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Fresh Ebola fears hit airline stocks

DALLAS (AP) — News that a nurse diagnosed with Ebola flew on a plane full of passengers raised fear among airline investors that the scare over the virus could cause travelers to avoid flying.

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Landscape architect behind several TCU landmarks acquired

The Dallas design firm behind several Texas Christian University projects, as well as Globe Life Park in Arlington and AT&T Stadium, has been acquired by Rvi Planning + Landscape Architecture.

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Group buys former Armour meatpacking site in Stockyards

The 16.8-acre site of the historic, former Armour meatpacking plant in Fort Worth’s Stockyards has changed hands, and its new owners aren’t saying anything about their plans. Chesapeake Land Development Co., which bought the site

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Social House Fort Worth plans to open mid-November

Social House has leased 5,045 square feet at 2801-2873 W Seventh St. in Fort Worth, according to Xceligent Inc.

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GE rises most in year with equipment order increases, including at Fort Worth locomotive unit

NEW YORK — General Electric Co. beat analysts' profit estimates in the third quarter as Chief Executive Officer Jeffrey Immelt squeezed more costs from the manufacturing units.

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Buzz abounds for the return of 'Mad Men'

Mad Men's Megan. Will she 'Zooby Zooby Zu' this year?

 

By Lisa Respers France

CNN

 

(CNN) -- Tom Carson of GQ probably put it best in his review of the return of "Mad Men" for its sixth season:

"Every year, TV critics get all tingly when our early screeners of 'Mad Men's' premiere (episode) show up in the mail," he writes.

Critics are weighing in on the new season which starts Sunday night. Well, weighing in as much as they can as creator Matthew Weiner has asked those who've been fortunate enough to view the premiere to not share certain details.

Weiner's penchant for secrecy is just adding to the sense of expectation it seems.

"No showrunner in television history is as obsessed with secrecy as 'Mad Men's' Weiner," writes Andy Greenwald for Grantland. "He protects even the smallest details of his Emmy-winning show like Dick Whitman guarding the skeletons of his past.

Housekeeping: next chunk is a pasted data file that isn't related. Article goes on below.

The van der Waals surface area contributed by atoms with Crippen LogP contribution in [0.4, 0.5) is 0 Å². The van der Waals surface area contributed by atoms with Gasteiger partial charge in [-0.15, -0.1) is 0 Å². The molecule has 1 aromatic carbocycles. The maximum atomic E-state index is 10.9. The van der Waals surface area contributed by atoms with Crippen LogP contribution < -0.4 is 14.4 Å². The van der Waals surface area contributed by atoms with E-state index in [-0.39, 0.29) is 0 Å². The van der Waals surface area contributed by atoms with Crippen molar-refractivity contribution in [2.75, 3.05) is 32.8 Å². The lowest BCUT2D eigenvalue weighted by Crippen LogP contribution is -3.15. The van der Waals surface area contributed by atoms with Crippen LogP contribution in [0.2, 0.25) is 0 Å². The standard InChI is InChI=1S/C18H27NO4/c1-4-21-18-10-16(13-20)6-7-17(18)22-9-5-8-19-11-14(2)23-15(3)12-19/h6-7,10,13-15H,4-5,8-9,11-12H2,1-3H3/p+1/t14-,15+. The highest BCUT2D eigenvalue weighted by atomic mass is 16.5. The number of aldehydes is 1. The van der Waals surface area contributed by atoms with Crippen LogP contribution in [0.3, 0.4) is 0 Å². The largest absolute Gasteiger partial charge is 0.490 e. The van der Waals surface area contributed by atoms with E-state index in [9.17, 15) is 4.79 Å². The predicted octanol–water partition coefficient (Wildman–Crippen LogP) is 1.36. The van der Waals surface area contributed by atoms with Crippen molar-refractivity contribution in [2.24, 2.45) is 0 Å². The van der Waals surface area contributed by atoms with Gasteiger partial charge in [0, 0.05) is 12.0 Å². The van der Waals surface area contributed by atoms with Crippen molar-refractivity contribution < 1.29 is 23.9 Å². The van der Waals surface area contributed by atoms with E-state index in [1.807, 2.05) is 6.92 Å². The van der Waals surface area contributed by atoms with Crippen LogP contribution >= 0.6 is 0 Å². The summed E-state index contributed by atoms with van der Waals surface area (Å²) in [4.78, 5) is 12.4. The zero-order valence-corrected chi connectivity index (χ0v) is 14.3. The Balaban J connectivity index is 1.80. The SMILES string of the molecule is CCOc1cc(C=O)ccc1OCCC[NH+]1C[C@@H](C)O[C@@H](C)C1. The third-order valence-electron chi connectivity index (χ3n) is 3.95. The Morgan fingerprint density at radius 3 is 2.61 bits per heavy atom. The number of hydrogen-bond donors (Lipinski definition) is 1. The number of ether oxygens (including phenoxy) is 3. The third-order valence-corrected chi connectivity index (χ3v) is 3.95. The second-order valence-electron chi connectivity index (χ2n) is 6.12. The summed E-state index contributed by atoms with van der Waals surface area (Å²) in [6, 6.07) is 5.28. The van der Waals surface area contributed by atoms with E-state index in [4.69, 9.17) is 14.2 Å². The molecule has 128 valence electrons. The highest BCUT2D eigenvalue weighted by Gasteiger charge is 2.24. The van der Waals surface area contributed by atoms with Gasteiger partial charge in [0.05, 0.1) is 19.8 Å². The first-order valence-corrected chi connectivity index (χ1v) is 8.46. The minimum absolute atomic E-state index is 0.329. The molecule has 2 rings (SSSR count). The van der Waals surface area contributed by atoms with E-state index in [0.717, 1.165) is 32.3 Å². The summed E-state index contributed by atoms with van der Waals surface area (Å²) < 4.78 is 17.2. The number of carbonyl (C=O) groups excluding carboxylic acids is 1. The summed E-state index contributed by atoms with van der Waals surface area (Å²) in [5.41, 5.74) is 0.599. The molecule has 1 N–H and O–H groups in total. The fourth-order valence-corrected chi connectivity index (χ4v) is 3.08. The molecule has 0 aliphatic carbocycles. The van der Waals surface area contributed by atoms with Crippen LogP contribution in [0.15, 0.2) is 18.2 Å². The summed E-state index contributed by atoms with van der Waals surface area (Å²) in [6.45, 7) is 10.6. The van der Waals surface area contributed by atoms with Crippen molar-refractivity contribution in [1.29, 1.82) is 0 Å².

Mo Ryan has written a piece about the secrets. "There's no problem with the content of "Mad Men," which I plan to write about each week this season," she said. "What's making me glum is the draconian code of silence that surrounds the show. "

Weiner did share a few of the plot points with CNN's Jake Tapper. "There is a sense that someone like Don and seeing the world through Don's eyes, who is now 40, is going to become out of touch," Weiner said. " And it's really the story for all of the characters. They're all sort of moving towards some kind of hopefully reconciliation with who they are, but there's quite a fire to walk through."

So far the chatter from TV insiders seems positive.

Time's James Poniewozik wrote "it would be absurd to claim, on the basis of the first two hours, that the show is 'better' or 'worse' or even 'as good' as ever."

"I liked the episode, a lot," he said. "But I also liked, a lot, Mad Men's season 3, which until its office-Ocean's-Eleven finale turned off some fans with its slow pace and melancholy."

Even the smallest details are being anticipated. Seth Stevenson from Slate writes "What will the clothes and hairstyles look like? Is it at last time for shaggy sideburns? Will bras get burned? Will lapels spread wider?"

Rolling Stone even has a "Mad Men" cheat sheet to get folks up to speed. The experts aren't the only ones excited. Fans are also eagerly awaiting more of the Sterling Cooper Draper Pryce action.

Twitter user JaiMe tweeted "It's going to take A LOT of man to get me off of my #madmen crush. I am completely addicted and hooked. I need meds. #madmen."

Even famed author Jackie Collins tweeted "Can't wait for #MadMen!

 

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